Big questions remain over exams and assessment in 2021

Ofqual publishing its consultation on assessment offers a chance to right the wrongs of last year, writes Jonny Kay

Jonny Kay

GCSEs and A levels 2021: What might happen with exams and assessment this year - and what might it mean for FE colleges?

With the new year barely a fortnight old, and with the recent raft of changes to school and college delivery, 2021 is starting to look a lot like 2020.

With the announcement that all teaching would move back to online (where possible), schools and colleges have acted quickly to support students across the country.

With a new national lockdown, there came the suspicion that changes would also be made to 2021 summer and in-year assessments. And so it came to pass.

This week education secretary Gavin Williamson announced that major changes would be implemented to all exams and assessments as a result of new lockdown restrictions, and to mitigate against lost teaching time in all sectors.


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But what might this look like in further education?

With a host of U-turns in 2020, educators had long suspected that changes to exams and assessments would come sooner rather than later. As soon as the 2020 centre-assessed grades process started, many in FE began to ask questions about what this would mean for 2020-21 and how assessments and exams could accurately, and fairly, be awarded.

Though the announcement comes after the majority of home nations had already laid out their plans for exams and assessments, there is at least time to consult and develop plans around what assessment will look like in lockdown and beyond.

Exams: Getting results right in 2021

There are also some positive signs for those in FE that Btecs, functional skills and vocational and technical qualifications have at least been taken into consideration, with the majority of announcements around these qualifications following days, and even weeks, after GCSE and A-level announcements in April and May 2020.

There, we must also ensure there is no repeat of the impact that this had on further education and post-16 students. Concerns over progression routes were raised early and, though colleges were able to support students and guarantee course places in the majority of cases, the mental health and wellbeing impact this had on students (fearful they would be without destinations in September 2020) and teachers and leaders was significant. Again, with a consultation process announced, there is the opportunity to right these wrongs.

Time for additional teaching

With Gavin Williamson also announcing that grades are to be issued "as late as possible", students may have opportunities to attend additional teaching (whether this be face-to-face or online remains to be seen) and this should help to support teacher judgements during the 2021 CAG process. At the very least, it will give extra time to compile evidence, something which was much needed last year.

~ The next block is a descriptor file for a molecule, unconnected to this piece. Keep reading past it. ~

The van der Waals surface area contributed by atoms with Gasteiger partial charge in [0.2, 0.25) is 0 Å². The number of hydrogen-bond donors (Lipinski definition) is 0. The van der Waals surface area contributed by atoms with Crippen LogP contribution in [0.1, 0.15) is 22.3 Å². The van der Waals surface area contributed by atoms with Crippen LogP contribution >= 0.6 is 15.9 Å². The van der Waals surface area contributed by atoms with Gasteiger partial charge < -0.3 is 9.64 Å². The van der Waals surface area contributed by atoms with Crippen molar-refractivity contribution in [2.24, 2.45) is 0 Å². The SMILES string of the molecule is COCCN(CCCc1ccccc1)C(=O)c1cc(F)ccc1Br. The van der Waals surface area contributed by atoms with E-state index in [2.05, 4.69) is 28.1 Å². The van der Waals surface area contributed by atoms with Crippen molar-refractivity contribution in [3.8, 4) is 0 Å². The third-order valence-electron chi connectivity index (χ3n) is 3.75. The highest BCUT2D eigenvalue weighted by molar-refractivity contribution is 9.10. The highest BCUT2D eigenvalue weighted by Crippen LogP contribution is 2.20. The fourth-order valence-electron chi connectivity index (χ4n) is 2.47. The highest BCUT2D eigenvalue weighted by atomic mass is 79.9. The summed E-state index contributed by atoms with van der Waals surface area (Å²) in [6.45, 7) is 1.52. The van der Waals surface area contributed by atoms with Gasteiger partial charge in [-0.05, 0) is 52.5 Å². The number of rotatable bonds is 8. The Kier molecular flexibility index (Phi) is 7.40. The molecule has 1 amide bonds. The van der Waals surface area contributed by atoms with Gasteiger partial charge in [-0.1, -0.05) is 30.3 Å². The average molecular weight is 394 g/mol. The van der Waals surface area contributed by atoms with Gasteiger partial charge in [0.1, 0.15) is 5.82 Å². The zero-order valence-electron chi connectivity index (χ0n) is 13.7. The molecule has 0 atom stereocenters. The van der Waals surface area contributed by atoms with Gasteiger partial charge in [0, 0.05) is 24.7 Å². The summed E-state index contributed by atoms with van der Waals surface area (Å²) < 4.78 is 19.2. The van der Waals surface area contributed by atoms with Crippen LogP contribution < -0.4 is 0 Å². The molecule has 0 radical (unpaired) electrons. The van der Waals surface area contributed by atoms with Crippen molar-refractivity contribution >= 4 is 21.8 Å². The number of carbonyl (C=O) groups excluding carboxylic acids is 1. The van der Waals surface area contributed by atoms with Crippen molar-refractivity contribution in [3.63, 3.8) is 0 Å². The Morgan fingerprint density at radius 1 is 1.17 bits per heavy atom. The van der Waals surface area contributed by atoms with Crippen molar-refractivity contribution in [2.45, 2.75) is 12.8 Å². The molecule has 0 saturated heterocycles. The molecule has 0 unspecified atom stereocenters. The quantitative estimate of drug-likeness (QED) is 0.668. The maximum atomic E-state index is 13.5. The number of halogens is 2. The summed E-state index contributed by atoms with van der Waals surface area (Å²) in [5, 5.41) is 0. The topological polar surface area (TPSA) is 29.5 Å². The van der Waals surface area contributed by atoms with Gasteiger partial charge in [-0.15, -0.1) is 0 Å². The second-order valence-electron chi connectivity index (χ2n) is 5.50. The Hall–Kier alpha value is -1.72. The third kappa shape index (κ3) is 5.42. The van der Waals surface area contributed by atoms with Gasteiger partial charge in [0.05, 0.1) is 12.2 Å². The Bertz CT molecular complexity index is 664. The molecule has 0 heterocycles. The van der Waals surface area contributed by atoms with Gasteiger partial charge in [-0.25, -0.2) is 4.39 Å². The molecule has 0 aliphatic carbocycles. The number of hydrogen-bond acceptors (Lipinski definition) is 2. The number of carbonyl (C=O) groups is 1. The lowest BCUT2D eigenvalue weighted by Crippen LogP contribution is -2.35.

Though there were positives in the announcement (or best-case scenarios following Covid rates, subsequent lockdown and online teaching and learning challenges), there are challenges to be met.

Externally set exams and tasks have been proposed by Williamson and Ofqual and, though this would support teacher-assessed grading, it will inevitably disadvantage those who have already been disadvantaged by Covid. Those without laptops, tablets, internet or regular contact with teachers will unavoidably have experienced less teaching, and will therefore be less prepared.

The much-debated mini-exams also raise questions. How will they be implemented in schools and colleges looking to reduce student numbers in classrooms? Who will invigilate these exams? Who will mark these exams?

There also remain the basic logistical challenges faced by larger colleges who regularly see 4,000 to 5,000 students resitting in English and maths.

There is also the matter of the additional training that has been promised. This training clearly needs to happen soon, but cannot happen without the completion of the consultation. Again, questions need to be answered here: who will administer the training? What format and structure will it take?

And all of these concerns and deliberations are without taking into account the impact on vocational and technical qualifications. The mixed messages sent out in the first week of January left many students concerned and anxious about their futures. Exams were on, then seemingly off, then colleges were allowed to decide, at times with very little notice.

Though Williamson announced that practical assessments and VTQs could still take place, many colleges will be wary of the inevitable risks associated with students returning to college, even in small numbers.

Online learning has been effective throughout education, but it is important to remember that the teaching of practical, vocational skills cannot so easily be recouped. How will those learners make up the lost time?

And all of this before an appeals process is discussed or finalised. There also remains the issue of gathering a "breadth of evidence’ in subjects like English and maths in FE, where low attendance remains a challenge in gathering substantive evidence".

Whatever happens in the coming weeks, it is likely that educators will once again perform above and beyond expectations to deliver for students, parents/carers and the Department for Education, but there are many, many questions to be answered on that journey.

Jonny Kay is the head of teaching and learning at a college in the North East. He tweets at @jonnykayteacher

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